Dave Worsley: Take the money and run - a quick lesson in US Open economics

Arthur Ashe Stadium in New York.
Arthur Ashe Stadium in New York. Photo credit: Getty

OPINION: How much is too much? How much is not enough... and wouldn’t you like to get your hands on it.

'Slightly' erratic French tennis player Gael Monfils has caused a Twitter storm and media uproar, after claiming that if he doesn’t reach the last 16  (fourth round) of the US Open, he will have earned less than he’s spent for the tournament.

Costs include plane tickets and hotel accommodation for him and his staff, plus percentage of earnings for his agent and coach. Well, that’s how it translated into English.

Third-round prizemoney is US$163,000.

He's since tweeted in an effort to make things clearer, but it's too late - his quotes are out there and everyone has an opinion.

So here’s another one to add to that list of the 'informed'.

Monfils clarified: "In my case, to earn minimum 100K NET, you have to reach fourth round (maybe third, depending on the expenses), but as usual, people twist the answer and make up stories. 

"Maybe my answer was not clear enough. I will make sure I’ll be clear next time.”

The incident has harmed the ATP Player Council - led by Novak Djokovic, and now with Rafa Nadal and Roger Federer back on board - and its push for more money for players. In truth, it's not Monfils, John Isner or the 'Big Three' who need the money, but the guy ranked 100-150 in the world, who is barely making a living from the sport.

Yes, New York is expensive, but players are given free food on site and a per diem that is enough for a reasonable room at a US Open hotel.

At all non-Grand Slam tournaments, players get accommodation free up until the day after they are knocked out, but they earn less prizemoney.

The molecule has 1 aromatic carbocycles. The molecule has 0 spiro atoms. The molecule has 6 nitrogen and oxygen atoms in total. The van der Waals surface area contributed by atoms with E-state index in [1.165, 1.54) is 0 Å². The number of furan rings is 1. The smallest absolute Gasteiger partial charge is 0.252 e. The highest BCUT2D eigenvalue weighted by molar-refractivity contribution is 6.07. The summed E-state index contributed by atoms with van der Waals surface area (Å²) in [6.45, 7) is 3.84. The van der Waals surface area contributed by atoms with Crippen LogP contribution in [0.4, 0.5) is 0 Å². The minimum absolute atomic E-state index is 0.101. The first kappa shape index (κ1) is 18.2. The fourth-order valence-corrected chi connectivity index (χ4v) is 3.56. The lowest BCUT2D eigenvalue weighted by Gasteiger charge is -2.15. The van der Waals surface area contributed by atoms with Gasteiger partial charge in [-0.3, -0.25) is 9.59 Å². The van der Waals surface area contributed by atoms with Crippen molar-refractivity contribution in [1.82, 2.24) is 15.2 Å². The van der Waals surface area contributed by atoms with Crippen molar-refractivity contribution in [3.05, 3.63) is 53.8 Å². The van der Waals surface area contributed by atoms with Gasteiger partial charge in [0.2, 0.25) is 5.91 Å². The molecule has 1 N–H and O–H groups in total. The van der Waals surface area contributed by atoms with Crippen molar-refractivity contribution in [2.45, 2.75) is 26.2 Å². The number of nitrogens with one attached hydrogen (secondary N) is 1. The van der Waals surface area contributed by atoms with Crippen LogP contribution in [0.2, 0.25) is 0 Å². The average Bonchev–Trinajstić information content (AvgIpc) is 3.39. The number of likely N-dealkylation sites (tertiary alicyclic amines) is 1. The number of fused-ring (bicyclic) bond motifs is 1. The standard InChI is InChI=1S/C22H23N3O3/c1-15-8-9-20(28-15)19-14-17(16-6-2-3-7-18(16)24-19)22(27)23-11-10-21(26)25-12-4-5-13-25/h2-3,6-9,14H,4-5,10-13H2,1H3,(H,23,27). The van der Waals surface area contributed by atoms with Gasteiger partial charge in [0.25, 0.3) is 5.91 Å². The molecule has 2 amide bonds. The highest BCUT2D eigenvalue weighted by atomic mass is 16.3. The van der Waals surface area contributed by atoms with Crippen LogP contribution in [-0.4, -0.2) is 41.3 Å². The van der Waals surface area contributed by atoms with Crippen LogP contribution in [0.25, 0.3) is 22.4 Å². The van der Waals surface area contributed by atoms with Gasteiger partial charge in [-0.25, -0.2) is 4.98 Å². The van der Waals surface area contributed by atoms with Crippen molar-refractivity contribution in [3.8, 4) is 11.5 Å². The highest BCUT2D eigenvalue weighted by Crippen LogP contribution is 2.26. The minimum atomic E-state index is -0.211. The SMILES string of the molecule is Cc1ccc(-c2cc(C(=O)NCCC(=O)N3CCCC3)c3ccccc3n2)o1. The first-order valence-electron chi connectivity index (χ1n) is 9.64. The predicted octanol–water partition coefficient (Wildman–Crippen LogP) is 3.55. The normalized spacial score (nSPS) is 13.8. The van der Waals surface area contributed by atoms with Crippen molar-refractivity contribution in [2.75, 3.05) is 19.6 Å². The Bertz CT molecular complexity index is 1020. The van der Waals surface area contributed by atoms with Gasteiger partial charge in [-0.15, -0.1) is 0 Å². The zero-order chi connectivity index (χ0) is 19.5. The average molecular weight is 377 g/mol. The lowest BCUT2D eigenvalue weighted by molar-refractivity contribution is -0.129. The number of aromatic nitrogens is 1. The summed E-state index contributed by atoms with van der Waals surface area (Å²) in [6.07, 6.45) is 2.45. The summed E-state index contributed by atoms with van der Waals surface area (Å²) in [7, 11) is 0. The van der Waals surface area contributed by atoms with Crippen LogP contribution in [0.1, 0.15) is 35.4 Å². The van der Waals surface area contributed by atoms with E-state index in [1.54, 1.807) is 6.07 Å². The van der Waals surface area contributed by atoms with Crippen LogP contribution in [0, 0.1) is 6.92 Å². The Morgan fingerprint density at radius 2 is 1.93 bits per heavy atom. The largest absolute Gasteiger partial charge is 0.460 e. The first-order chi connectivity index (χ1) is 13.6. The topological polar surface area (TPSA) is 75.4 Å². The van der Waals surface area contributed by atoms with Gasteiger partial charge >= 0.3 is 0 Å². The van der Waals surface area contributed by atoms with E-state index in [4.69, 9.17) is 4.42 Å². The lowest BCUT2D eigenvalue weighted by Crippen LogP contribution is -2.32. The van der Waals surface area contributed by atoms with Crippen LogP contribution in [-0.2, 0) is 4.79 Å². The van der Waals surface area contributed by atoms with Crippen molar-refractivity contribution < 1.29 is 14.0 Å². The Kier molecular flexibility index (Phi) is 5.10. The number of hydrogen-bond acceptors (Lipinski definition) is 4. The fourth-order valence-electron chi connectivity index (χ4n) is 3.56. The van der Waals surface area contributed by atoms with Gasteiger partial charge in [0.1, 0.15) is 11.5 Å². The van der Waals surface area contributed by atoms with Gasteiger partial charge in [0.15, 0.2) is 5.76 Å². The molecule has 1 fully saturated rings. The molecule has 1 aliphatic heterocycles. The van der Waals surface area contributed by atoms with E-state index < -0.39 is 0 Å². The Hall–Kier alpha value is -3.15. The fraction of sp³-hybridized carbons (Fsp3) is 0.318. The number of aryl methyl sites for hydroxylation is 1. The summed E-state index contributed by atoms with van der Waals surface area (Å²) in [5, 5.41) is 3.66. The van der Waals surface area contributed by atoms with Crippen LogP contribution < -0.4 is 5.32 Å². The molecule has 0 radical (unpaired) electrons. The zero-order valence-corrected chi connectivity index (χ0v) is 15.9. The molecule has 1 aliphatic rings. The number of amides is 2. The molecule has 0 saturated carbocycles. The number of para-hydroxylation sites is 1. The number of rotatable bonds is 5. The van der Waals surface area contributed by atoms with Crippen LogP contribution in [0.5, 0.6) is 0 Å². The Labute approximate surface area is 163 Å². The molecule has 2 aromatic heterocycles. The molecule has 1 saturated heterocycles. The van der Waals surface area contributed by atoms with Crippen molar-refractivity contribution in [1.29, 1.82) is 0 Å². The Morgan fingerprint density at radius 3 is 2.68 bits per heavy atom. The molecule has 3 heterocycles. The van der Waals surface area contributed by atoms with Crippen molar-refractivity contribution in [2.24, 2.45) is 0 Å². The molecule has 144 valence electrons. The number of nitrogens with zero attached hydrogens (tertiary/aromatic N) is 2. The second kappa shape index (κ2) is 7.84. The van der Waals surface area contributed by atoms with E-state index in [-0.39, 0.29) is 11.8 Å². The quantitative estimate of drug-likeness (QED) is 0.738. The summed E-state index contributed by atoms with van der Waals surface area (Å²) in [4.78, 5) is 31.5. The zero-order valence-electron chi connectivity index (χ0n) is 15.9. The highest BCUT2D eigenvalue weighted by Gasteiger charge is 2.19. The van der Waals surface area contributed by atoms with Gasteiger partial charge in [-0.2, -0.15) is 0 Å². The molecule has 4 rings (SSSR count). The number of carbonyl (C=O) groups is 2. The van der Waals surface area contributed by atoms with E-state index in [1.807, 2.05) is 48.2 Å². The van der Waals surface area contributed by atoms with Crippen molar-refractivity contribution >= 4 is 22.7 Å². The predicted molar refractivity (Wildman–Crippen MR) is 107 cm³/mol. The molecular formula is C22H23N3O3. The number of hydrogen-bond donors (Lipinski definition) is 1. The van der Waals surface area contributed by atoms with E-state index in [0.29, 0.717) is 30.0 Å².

The 'lesser' tournaments - like Auckland’s ASB Classic - are the ones that need prizemoney increases from the ATP or world sponsors. This is a bit of a stickler, as the 'Big Three' don’t play the smaller events much anymore.

Gael Monfils.
Gael Monfils. Photo credit: Getty

It should be noted that all prizemoney at Grand Slams and other events is taxed. So US$163k at the US Open third round means, minus $50k taxes, gives you just over $100k... then flights for four people (business at minimum), plus food off site, accommodation, coach salary at 10 percent, agent five percent.

That leaves maybe $40k remaining.

Is that enough? Probably, but just remember that if Monfils or anyone else gets an injury, they don’t get paid for the time off - or for time off training. 

And although players are surviving longer on the tennis tour, it’s still  not as long as a PGA golfer, and they're not paid as much as comparable athletes in the NFL, NBA or similar.

In tennis, you have to make the fast money while you can and although it appears obscene that a first-round loser in a US Open singles draw gets US$58,000, that figure only tells half the story.

Are we okay with that amount for a loser? Is it too much or too little?

Should we feel sorry for tennis players?

By the way, men’s and women’s singles champions at the US Open get US$3850,000 each.

Dave Worsley is a Newshub sports reporter, covering his 14th US Open.


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